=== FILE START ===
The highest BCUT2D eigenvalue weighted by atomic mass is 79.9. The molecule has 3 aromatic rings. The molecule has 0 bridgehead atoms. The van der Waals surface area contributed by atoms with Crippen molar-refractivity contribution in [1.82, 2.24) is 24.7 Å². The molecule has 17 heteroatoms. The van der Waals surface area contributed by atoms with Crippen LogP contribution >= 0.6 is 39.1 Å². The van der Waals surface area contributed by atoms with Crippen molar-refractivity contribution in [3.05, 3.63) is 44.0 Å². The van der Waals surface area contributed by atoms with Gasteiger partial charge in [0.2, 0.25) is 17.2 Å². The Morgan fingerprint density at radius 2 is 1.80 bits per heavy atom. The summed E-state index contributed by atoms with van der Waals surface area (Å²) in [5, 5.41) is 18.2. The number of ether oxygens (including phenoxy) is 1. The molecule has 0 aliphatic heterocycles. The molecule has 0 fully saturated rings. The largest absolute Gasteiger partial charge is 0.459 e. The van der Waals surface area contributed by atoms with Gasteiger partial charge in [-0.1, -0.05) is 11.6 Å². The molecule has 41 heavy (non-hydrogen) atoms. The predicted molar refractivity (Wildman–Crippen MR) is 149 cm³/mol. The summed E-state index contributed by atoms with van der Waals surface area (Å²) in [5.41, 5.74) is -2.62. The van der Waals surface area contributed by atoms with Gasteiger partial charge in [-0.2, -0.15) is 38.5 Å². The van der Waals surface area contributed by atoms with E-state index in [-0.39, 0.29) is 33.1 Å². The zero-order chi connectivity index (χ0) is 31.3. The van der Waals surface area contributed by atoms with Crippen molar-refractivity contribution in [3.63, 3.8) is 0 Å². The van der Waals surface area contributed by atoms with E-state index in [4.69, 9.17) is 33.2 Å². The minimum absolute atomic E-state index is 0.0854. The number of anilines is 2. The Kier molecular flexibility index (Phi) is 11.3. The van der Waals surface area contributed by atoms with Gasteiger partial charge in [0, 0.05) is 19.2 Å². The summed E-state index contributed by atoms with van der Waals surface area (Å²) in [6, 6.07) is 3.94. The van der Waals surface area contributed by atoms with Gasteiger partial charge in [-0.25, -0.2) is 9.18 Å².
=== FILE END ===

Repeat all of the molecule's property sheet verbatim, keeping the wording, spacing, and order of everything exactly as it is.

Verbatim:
The highest BCUT2D eigenvalue weighted by atomic mass is 79.9. The molecule has 3 aromatic rings. The molecule has 0 bridgehead atoms. The van der Waals surface area contributed by atoms with Crippen molar-refractivity contribution in [1.82, 2.24) is 24.7 Å². The molecule has 17 heteroatoms. The van der Waals surface area contributed by atoms with Crippen LogP contribution >= 0.6 is 39.1 Å². The van der Waals surface area contributed by atoms with Crippen molar-refractivity contribution in [3.05, 3.63) is 44.0 Å². The van der Waals surface area contributed by atoms with Gasteiger partial charge in [0.2, 0.25) is 17.2 Å². The Morgan fingerprint density at radius 2 is 1.80 bits per heavy atom. The summed E-state index contributed by atoms with van der Waals surface area (Å²) in [5, 5.41) is 18.2. The number of ether oxygens (including phenoxy) is 1. The molecule has 0 aliphatic heterocycles. The molecule has 0 fully saturated rings. The largest absolute Gasteiger partial charge is 0.459 e. The van der Waals surface area contributed by atoms with Gasteiger partial charge in [-0.1, -0.05) is 11.6 Å². The molecule has 41 heavy (non-hydrogen) atoms. The predicted molar refractivity (Wildman–Crippen MR) is 149 cm³/mol. The summed E-state index contributed by atoms with van der Waals surface area (Å²) in [5.41, 5.74) is -2.62. The van der Waals surface area contributed by atoms with Gasteiger partial charge in [-0.2, -0.15) is 38.5 Å². The van der Waals surface area contributed by atoms with E-state index in [-0.39, 0.29) is 33.1 Å². The zero-order chi connectivity index (χ0) is 31.3. The van der Waals surface area contributed by atoms with Crippen molar-refractivity contribution in [3.63, 3.8) is 0 Å². The van der Waals surface area contributed by atoms with E-state index in [4.69, 9.17) is 33.2 Å². The minimum absolute atomic E-state index is 0.0854. The number of anilines is 2. The Kier molecular flexibility index (Phi) is 11.3. The van der Waals surface area contributed by atoms with Gasteiger partial charge in [0, 0.05) is 19.2 Å². The summed E-state index contributed by atoms with van der Waals surface area (Å²) in [6, 6.07) is 3.94. The van der Waals surface area contributed by atoms with Gasteiger partial charge in [-0.25, -0.2) is 9.18 Å².